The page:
But enough of that, I want to get down to the nitty gritty.  This whole marriage debate is discouraging.  It’s discouraging to see how many Christians are ready to take up arms because a secular nation that they live in is considering giving homosexual couples the same benefits in our nation as heterosexual couples.   Yes, I said secular nation because contrary to popular belief, America is not God’s chosen nation, America is not a “christian” nation, America is a nation governed by a constitution and bill of rights, not by a Bible.  How can someone who claim to be a follower of Christ say such things?  Because it’s true.   The Bible is not a book that is supposed to be used to govern, it’s meant to speak to the individual and to the Church.  I can’t stress this enough.  Regardless if people live in sin, throwing the book at them doesn’t change their hearts! Only Christ does.

Speaking of sin, if there is one big gaping problem with the way Christians are treating this issue it’s this: We are blind to the heterosexual fornication, murder, and hosts of other things that are also immoral that America has either legalized, culturally supports, or allows that is equally against God’s moral law.  This is the irony of it all. We live in a culture that is full of people who live lives contrary to the way Jesus taught us to live and then we act shocked and surprised when things like this come up.    Paul planted a Church in Corinth, one of the most vile cities of the time and do you see paul writing letters to people outside the Church? Do you think Paul stood on a soapbox and made sure people knew that Corinth was a vile city that was going to be destroyed by the wrath of God one day?  No of course not, instead Paul instructs the CHURCH on how to live.  This is key to understand, the Bible is written to believers, to people are inside the faith.   Just like the Jewish Law applied to the Jews, the Bible (especially the New Testament) is written to God’s Church, to God’s called out ones.  Are we called to evangelize? Of course we are! But we have to ask ourselves this important question: Do we want people to know that they are wrong and we are right, or are we trying to introduce people to the person of Jesus?  If our motive is to show people Jesus and who He is and how He changes our lives, then how we express that will look much different than some of the ways I’m seeing.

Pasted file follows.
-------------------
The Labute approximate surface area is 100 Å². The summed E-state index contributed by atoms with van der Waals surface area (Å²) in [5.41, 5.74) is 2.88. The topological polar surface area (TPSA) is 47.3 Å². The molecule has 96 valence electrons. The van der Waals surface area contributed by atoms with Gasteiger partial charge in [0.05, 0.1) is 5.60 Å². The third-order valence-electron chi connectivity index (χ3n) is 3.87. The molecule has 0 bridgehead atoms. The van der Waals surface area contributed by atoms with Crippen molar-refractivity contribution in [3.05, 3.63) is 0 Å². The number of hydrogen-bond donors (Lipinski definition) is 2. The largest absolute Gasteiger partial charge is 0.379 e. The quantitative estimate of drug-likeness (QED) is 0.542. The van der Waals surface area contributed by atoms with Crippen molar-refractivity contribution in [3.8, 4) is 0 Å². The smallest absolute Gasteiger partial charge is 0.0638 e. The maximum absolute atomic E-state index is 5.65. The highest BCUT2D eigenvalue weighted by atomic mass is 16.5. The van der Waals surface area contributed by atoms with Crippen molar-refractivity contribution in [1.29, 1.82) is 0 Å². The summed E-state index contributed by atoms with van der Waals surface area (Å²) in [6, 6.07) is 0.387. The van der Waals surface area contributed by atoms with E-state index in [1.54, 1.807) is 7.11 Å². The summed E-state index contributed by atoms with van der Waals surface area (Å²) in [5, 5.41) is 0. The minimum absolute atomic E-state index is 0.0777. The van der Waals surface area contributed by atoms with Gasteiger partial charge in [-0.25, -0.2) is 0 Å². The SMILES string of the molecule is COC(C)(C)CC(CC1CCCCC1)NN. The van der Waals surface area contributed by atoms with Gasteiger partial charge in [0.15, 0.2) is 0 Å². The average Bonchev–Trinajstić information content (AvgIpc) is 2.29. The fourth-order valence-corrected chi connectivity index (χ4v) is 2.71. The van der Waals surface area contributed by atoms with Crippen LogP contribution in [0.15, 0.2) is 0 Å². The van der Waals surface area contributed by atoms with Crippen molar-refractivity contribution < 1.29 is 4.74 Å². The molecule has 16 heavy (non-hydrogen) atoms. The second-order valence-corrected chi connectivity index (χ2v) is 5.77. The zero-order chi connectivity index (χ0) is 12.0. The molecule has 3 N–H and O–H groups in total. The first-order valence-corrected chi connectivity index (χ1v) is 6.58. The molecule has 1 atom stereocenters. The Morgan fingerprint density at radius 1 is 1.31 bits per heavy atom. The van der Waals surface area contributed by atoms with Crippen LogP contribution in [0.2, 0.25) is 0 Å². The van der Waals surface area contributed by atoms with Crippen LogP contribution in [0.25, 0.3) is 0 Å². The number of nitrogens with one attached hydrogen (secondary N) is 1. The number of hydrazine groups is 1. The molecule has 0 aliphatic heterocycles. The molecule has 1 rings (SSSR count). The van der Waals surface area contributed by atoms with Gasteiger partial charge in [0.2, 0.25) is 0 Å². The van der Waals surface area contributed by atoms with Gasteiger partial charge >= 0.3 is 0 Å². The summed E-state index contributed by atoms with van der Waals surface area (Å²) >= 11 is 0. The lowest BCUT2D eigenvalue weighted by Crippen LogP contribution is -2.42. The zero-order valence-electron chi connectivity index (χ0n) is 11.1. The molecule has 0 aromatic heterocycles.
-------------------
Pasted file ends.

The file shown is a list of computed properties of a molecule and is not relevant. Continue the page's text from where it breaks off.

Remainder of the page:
I don’t know where this mindset of guilty by association came about, but it’s completely contrary to the life of Jesus.  Jesus was heavily associated with the culturally immoral of His time. He offered them restored and full life, some rejected, some accepted, either way Jesus was there with, what that society deemed, as the most immoral of all.

Look, here’s my bottom line, if homosexual marriage becomes legal, so what?  Does that change your mission here on earth as a Christ follower?  If you meet two people are legally married who are of the same sex, are they somehow beyond the saving grace of our Lord? No, they are not, so why are we treating them like they are?   The devil is tricky indeed, while we Christians are obsessing about this particular issue, millions of babies are being aborted, marriages are being torn apart by infidelity, our culture worships at the alter of money and stuff, teen suicide is at an all time high, military PTSD is at an all time high, but yes let’s rally behind the issue of two people who want the same rights in our nation that other people get.  Right or wrong, it’s not our job to tell people how to live! Remember, we are the ones in a foreign land, we are the ones who are just passing through.  People, wether it’s legal or not, are going to live how they want to live and we change hearts by personally showing them Jesus, not by legislating one part of God’s law in to a nation.  Last time we turned England into a Christian theocracy it got so corrupt that secularism was born.

Some of you might be saying that I just don’t want to stand up for the truth of God’s word to which I will leave you with a very popular Scripture verse.

 Finally, be strong in the Lord and in his mighty power. 11 Put on the full armor of God, so that you can take your stand against the devil’s schemes. 12 For our struggle is not against flesh and blood, but against the rulers, against the authorities, against the powers of this dark world and against the spiritual forces of evil in the heavenly realms. 13 Therefore put on the full armor of God, so that when the day of evil comes, you may be able to stand your ground, and after you have done everything, to stand. 14 Stand firm then, with the belt of truth buckled around your waist, with the breastplate of righteousness in place, 15 and with your feet fitted with the readiness that comes from the gospel of peace. 16 In addition to all this, take up the shield of faith, with which you can extinguish all the flaming arrows of the evil one. 17 Take the helmet of salvation and the sword of the Spirit, which is the word of God. – Ephesians 6:10-17

Notice here that Paul points everything to individual and the devil.  I don’t see any of these weapons that Paul describes meant to be used against people, I don’t see Paul saying “Our struggle is against immoral people! ATTACK!”  In fact in 1 Corinthians 5 he says quite the opposite: What business is it of mine to judge those outside the church? Are you not to judge those inside? 13 God will judge those outside. “Expel the wicked person from among you.”